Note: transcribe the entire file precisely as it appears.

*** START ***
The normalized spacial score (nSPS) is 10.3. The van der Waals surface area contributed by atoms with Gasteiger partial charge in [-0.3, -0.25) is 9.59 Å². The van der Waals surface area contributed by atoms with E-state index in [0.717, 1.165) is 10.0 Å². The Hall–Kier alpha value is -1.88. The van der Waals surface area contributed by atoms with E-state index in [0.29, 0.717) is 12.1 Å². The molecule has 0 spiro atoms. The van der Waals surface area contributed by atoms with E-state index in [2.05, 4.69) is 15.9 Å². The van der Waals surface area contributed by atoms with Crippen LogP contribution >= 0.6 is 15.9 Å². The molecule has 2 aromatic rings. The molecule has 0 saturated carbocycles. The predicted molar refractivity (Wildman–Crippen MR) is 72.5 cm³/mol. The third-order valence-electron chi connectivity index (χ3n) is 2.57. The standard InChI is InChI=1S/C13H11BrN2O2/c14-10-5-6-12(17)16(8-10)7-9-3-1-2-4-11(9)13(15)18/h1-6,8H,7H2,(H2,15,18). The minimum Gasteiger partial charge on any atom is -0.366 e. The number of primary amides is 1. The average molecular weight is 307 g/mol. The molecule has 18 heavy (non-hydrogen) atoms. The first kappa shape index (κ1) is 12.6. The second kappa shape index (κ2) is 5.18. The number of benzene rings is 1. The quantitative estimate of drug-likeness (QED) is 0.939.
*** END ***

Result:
The normalized spacial score (nSPS) is 10.3. The van der Waals surface area contributed by atoms with Gasteiger partial charge in [-0.3, -0.25) is 9.59 Å². The van der Waals surface area contributed by atoms with E-state index in [0.717, 1.165) is 10.0 Å². The Hall–Kier alpha value is -1.88. The van der Waals surface area contributed by atoms with E-state index in [0.29, 0.717) is 12.1 Å². The molecule has 0 spiro atoms. The van der Waals surface area contributed by atoms with E-state index in [2.05, 4.69) is 15.9 Å². The van der Waals surface area contributed by atoms with Crippen LogP contribution >= 0.6 is 15.9 Å². The molecule has 2 aromatic rings. The molecule has 0 saturated carbocycles. The predicted molar refractivity (Wildman–Crippen MR) is 72.5 cm³/mol. The third-order valence-electron chi connectivity index (χ3n) is 2.57. The standard InChI is InChI=1S/C13H11BrN2O2/c14-10-5-6-12(17)16(8-10)7-9-3-1-2-4-11(9)13(15)18/h1-6,8H,7H2,(H2,15,18). The minimum Gasteiger partial charge on any atom is -0.366 e. The number of primary amides is 1. The average molecular weight is 307 g/mol. The molecule has 18 heavy (non-hydrogen) atoms. The first kappa shape index (κ1) is 12.6. The second kappa shape index (κ2) is 5.18. The number of benzene rings is 1. The quantitative estimate of drug-likeness (QED) is 0.939.